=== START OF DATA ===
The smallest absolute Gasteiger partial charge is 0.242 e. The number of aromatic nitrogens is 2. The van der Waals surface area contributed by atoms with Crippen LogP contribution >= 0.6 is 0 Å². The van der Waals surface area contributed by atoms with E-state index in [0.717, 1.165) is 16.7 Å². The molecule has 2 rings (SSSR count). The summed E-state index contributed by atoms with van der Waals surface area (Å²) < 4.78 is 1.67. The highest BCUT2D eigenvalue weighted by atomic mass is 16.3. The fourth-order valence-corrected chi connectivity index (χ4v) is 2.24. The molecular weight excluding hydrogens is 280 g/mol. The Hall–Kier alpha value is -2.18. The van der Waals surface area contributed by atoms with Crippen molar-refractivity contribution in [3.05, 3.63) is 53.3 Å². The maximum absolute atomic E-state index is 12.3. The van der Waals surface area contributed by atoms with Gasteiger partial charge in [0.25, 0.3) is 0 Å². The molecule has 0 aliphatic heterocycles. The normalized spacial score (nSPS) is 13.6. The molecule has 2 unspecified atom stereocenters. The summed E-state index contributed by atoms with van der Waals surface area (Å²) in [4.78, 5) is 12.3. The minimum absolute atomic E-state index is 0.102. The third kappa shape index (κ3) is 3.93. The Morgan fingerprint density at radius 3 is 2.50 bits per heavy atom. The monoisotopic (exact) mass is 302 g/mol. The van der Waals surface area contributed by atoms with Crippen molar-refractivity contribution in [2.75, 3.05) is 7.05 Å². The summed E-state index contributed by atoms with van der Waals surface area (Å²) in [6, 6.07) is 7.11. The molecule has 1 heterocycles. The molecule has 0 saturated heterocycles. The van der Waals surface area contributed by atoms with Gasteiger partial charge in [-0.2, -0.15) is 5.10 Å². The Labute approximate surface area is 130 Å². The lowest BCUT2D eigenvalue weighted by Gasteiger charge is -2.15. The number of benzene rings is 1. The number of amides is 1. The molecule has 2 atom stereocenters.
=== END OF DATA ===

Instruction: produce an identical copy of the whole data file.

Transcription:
The smallest absolute Gasteiger partial charge is 0.242 e. The number of aromatic nitrogens is 2. The van der Waals surface area contributed by atoms with Crippen LogP contribution >= 0.6 is 0 Å². The van der Waals surface area contributed by atoms with E-state index in [0.717, 1.165) is 16.7 Å². The molecule has 2 rings (SSSR count). The summed E-state index contributed by atoms with van der Waals surface area (Å²) < 4.78 is 1.67. The highest BCUT2D eigenvalue weighted by atomic mass is 16.3. The fourth-order valence-corrected chi connectivity index (χ4v) is 2.24. The molecular weight excluding hydrogens is 280 g/mol. The Hall–Kier alpha value is -2.18. The van der Waals surface area contributed by atoms with Crippen molar-refractivity contribution in [3.05, 3.63) is 53.3 Å². The maximum absolute atomic E-state index is 12.3. The van der Waals surface area contributed by atoms with Gasteiger partial charge in [0.25, 0.3) is 0 Å². The molecule has 0 aliphatic heterocycles. The normalized spacial score (nSPS) is 13.6. The molecule has 2 unspecified atom stereocenters. The summed E-state index contributed by atoms with van der Waals surface area (Å²) in [4.78, 5) is 12.3. The minimum absolute atomic E-state index is 0.102. The third kappa shape index (κ3) is 3.93. The Morgan fingerprint density at radius 3 is 2.50 bits per heavy atom. The monoisotopic (exact) mass is 302 g/mol. The van der Waals surface area contributed by atoms with Crippen molar-refractivity contribution in [2.75, 3.05) is 7.05 Å². The summed E-state index contributed by atoms with van der Waals surface area (Å²) in [6, 6.07) is 7.11. The molecule has 1 heterocycles. The molecule has 0 saturated heterocycles. The van der Waals surface area contributed by atoms with Gasteiger partial charge in [-0.2, -0.15) is 5.10 Å². The Labute approximate surface area is 130 Å². The lowest BCUT2D eigenvalue weighted by Gasteiger charge is -2.15. The number of benzene rings is 1. The number of amides is 1. The molecule has 2 atom stereocenters.